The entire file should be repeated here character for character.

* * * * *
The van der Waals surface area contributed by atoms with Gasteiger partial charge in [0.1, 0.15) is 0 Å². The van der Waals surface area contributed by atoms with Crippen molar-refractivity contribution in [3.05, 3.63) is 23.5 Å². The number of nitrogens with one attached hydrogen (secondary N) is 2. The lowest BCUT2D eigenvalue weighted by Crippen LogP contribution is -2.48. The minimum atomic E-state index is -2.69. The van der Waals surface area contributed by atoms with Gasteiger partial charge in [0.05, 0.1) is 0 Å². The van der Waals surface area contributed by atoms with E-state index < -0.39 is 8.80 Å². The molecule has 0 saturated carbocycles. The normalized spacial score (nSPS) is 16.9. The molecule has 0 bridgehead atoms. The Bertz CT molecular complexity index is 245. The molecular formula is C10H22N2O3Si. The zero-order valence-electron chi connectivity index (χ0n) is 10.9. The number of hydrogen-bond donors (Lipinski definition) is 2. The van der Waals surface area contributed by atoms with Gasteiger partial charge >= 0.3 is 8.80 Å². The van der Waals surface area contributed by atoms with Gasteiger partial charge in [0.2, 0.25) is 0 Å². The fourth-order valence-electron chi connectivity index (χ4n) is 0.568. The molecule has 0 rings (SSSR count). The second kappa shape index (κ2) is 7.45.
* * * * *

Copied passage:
The van der Waals surface area contributed by atoms with Gasteiger partial charge in [0.1, 0.15) is 0 Å². The van der Waals surface area contributed by atoms with Crippen molar-refractivity contribution in [3.05, 3.63) is 23.5 Å². The number of nitrogens with one attached hydrogen (secondary N) is 2. The lowest BCUT2D eigenvalue weighted by Crippen LogP contribution is -2.48. The minimum atomic E-state index is -2.69. The van der Waals surface area contributed by atoms with Gasteiger partial charge in [0.05, 0.1) is 0 Å². The van der Waals surface area contributed by atoms with E-state index < -0.39 is 8.80 Å². The molecule has 0 saturated carbocycles. The normalized spacial score (nSPS) is 16.9. The molecule has 0 bridgehead atoms. The Bertz CT molecular complexity index is 245. The molecular formula is C10H22N2O3Si. The zero-order valence-electron chi connectivity index (χ0n) is 10.9. The number of hydrogen-bond donors (Lipinski definition) is 2. The van der Waals surface area contributed by atoms with Gasteiger partial charge >= 0.3 is 8.80 Å². The van der Waals surface area contributed by atoms with Gasteiger partial charge in [0.2, 0.25) is 0 Å². The fourth-order valence-electron chi connectivity index (χ4n) is 0.568. The molecule has 0 rings (SSSR count). The second kappa shape index (κ2) is 7.45.